Posted on: November 10, 2017 at 4:59 pm
Last updated: July 12, 2018 at 3:05 pm

Have you thought about drastically reducing carbs to lose weight? Taking a break in between your meals? Cutting calories? Or even eating only raw foods?

The world of dieting can be confusing. You have sisters, cousins or friends telling you to go on one particular diet, and social media telling you to go on another type of diet. Fitness enthusiasts preach ‘move your body’, whereas food enthusiasts tell you to ‘change the way you eat’. There is a lot going on out there, and sometimes it’s hard to navigate through all that noise and know exactly what’s going to help you lose weight.

Here’s the thing though, it doesn’t have to be confusing. There are a lot of big concepts in the world of nutrition and weight loss, but there are also some simple strategies too. That’s why we’ve made it easier by boiling it down to the 5 foods you should limit in your diet if you are trying to lose weight. You may also find benefits with incorporation an all natural stress reducing supplement to your diet. We suggest this B-Complex stress support by Thorne.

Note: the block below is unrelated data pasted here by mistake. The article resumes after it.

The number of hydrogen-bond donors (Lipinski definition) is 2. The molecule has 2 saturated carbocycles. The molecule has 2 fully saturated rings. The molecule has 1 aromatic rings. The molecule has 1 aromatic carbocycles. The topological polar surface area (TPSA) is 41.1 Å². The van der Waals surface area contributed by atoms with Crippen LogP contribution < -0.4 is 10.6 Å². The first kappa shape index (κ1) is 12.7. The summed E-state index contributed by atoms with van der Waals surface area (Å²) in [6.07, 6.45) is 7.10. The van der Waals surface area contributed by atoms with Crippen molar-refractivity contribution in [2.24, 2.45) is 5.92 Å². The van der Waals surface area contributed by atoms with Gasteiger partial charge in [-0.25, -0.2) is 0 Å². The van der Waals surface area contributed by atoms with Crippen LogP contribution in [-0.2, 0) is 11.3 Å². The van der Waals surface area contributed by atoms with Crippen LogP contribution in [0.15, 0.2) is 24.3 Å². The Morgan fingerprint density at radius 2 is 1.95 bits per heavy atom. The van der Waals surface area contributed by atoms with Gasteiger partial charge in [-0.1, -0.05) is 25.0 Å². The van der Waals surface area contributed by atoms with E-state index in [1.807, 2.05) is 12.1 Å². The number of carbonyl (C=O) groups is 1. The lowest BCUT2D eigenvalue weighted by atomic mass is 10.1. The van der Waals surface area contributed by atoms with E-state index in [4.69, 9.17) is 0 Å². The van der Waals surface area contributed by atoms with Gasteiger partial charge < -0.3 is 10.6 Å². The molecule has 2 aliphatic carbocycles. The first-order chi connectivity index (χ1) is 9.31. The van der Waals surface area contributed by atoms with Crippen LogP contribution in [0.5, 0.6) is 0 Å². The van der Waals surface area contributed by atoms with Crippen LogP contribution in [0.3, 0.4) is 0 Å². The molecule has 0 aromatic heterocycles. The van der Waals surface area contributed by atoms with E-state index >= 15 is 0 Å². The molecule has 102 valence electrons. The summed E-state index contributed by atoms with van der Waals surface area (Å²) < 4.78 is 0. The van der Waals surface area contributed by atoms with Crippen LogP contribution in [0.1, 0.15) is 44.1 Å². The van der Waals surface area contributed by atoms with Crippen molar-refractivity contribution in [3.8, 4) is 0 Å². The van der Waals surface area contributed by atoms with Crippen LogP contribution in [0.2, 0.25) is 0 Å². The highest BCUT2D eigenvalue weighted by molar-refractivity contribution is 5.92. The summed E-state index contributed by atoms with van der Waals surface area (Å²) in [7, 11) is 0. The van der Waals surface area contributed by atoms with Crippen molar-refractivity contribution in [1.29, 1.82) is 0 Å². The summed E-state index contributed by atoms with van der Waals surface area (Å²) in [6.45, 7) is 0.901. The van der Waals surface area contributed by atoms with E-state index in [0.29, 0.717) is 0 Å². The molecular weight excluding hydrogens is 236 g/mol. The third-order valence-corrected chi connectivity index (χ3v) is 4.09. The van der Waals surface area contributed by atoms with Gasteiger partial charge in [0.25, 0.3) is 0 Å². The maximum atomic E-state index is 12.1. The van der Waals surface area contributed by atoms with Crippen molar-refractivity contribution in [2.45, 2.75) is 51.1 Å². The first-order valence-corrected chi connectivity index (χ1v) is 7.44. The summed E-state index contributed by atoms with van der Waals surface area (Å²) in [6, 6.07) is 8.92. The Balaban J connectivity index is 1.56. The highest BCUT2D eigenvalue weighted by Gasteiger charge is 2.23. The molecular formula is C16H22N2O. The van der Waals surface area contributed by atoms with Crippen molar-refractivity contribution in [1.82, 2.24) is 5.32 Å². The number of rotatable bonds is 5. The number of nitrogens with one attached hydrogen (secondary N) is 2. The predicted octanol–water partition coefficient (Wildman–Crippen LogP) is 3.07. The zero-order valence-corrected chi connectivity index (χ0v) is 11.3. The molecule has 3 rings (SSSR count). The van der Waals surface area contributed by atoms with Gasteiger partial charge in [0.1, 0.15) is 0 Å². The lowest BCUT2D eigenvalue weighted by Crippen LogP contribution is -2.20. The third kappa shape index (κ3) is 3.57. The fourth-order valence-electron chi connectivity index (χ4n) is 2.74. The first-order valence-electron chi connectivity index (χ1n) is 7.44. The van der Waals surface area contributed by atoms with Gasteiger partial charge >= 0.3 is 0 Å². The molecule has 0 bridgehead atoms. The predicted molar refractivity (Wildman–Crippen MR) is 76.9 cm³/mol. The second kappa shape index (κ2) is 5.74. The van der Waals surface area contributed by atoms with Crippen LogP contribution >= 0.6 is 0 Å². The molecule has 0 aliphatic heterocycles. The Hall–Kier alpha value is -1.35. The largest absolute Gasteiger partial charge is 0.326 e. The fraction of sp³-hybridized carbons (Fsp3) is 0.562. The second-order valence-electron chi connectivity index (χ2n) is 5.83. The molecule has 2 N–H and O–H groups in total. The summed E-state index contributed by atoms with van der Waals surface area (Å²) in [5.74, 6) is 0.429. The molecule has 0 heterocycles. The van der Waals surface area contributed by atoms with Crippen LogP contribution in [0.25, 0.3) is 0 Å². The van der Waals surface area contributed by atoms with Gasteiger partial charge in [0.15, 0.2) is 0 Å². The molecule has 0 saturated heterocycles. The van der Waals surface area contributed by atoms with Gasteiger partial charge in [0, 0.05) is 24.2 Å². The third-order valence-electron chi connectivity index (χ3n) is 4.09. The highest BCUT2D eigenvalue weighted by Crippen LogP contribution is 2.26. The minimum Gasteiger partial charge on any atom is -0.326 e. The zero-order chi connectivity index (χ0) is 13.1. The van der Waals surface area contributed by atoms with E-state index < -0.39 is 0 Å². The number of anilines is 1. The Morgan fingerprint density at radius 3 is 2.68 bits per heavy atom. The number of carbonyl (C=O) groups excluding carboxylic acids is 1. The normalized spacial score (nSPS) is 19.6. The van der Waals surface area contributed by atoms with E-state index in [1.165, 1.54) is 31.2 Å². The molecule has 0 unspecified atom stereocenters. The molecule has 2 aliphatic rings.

Before we tell you what those foods are, a couple of other things should be considered when thinking about weight loss. Human beings aren’t simple, and food and exercise are not the only influencers on the way you lose weight.


Think about how much our world has changed from the time of our ancestors. We definitely don’t live like we used to – food used to be scarce, stress was better regulated, people moved a lot more, and had less lingering worries. While our lifestyle has evolved, our basic biological processes, such as our stress response hasn’t.  

What does stress have to do with weight gain?